First and foremost, you need to understand what’s critical to your business through a vulnerability assessment. Vulnerability assessments aren’t an opportunity to play the blame game. It’s an audit of what you have today in order to plan for a more secure tomorrow. Then, look for a managed security services provider like US Cloud which has endpoint security services that will ensure any device that is accessing your network won’t be susceptible to hackers trying to penetrate your enterprise’s defenses.
Using our next-generation anti-virus and activity recording for all your endpoints, US Cloud comprehensively monitors and protects your operating systems and infrastructure from cyberthreats. Contact US Cloud and get a quote today to ensure you’re not the next victim of a DDoS attack.
Cloud services offer efficiencies and productivity, agility, and cost savings. There is no question that it makes a lot of sense for many organizations to move to hybrid cloud solutions.
Many IT leaders are understandably hesitant about moving their IT infrastructure and critical workloads to the public cloud. In addition to public cloud security issues, they’re worried about losing visibility and control of their IT resources and data.
Ironically, many IT leaders don’t really know what’s in their IT environment, which means they have less visibility and control than they think. Recent ransomware and wiperware outbreaks have illuminated how few organizations have accurate records of what IT resources were operating in their environments, or even the status of the known systems. While this is due in part to the rapid adoption of things like shadow IT, it is also frequently the result of such things as personnel changes, mergers, and acquisitions. For many organizations, conducting a full network analysis before transitioning some of their network resources to the cloud is the first time an IT leader is able to scope a full and accurate view of what their IT environment looks like.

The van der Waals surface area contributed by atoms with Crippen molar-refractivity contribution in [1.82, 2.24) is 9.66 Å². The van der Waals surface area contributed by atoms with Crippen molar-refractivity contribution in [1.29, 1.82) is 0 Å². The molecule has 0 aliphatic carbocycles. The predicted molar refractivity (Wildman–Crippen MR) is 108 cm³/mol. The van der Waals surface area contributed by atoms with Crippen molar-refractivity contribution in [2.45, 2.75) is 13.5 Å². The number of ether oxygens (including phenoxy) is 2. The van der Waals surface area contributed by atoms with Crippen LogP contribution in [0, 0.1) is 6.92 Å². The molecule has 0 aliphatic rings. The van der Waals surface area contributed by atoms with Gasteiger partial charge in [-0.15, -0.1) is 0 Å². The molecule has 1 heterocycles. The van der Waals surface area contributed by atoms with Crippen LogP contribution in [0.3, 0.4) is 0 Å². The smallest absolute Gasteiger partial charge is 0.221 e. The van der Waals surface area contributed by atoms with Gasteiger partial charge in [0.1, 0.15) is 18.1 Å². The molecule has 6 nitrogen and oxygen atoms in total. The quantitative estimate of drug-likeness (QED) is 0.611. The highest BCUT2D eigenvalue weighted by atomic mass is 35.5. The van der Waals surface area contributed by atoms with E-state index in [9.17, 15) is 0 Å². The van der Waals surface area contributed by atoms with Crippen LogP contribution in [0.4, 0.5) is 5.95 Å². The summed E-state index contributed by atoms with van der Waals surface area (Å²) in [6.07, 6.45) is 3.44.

That has to be done before you can secure your hybrid cloud environment.
IT leaders need to know the delineation of responsibility between them and their cloud provider. That depends on whether their cloud provider is Infrastructure as a Service (IaaS), Software as a Service (SaaS), or Platform as a Service (PaaS).
A clear understanding of how much of the stack they are responsible for managing will drive the strategy for securing their hybrid cloud environment.
Key strategies include knowing what’s running on your network, where things running on your network are being used and where users are connecting, why the things running on your network are being used, who is using the things running on your network and when.
Then, turn off what is not being used.
Credential management is the biggest risk. Lots of cloud services are set up with security as an afterthought. Non-IT-trained people are setting up sharing services with things like non-expiring links, so confidential and proprietary information is sitting outside your network.
An emerging trend is that end users are setting up cloud services without considering the three tenants of information system management that IT professionals are trained to ensure – accessibility, availability, and security of information.
You don’t have someone handle the company finances who doesn’t know anything about accounting. Yet, we see companies letting unqualified personnel put the company’s proprietary information, the crown jewels, outside their network so that company data can walk out the door with them if and when they leave.
Contact US Cloud to discuss your unique hybrid cloud security needs, roadmap your hybrid cloud security plan, or get pricing options for managed security services.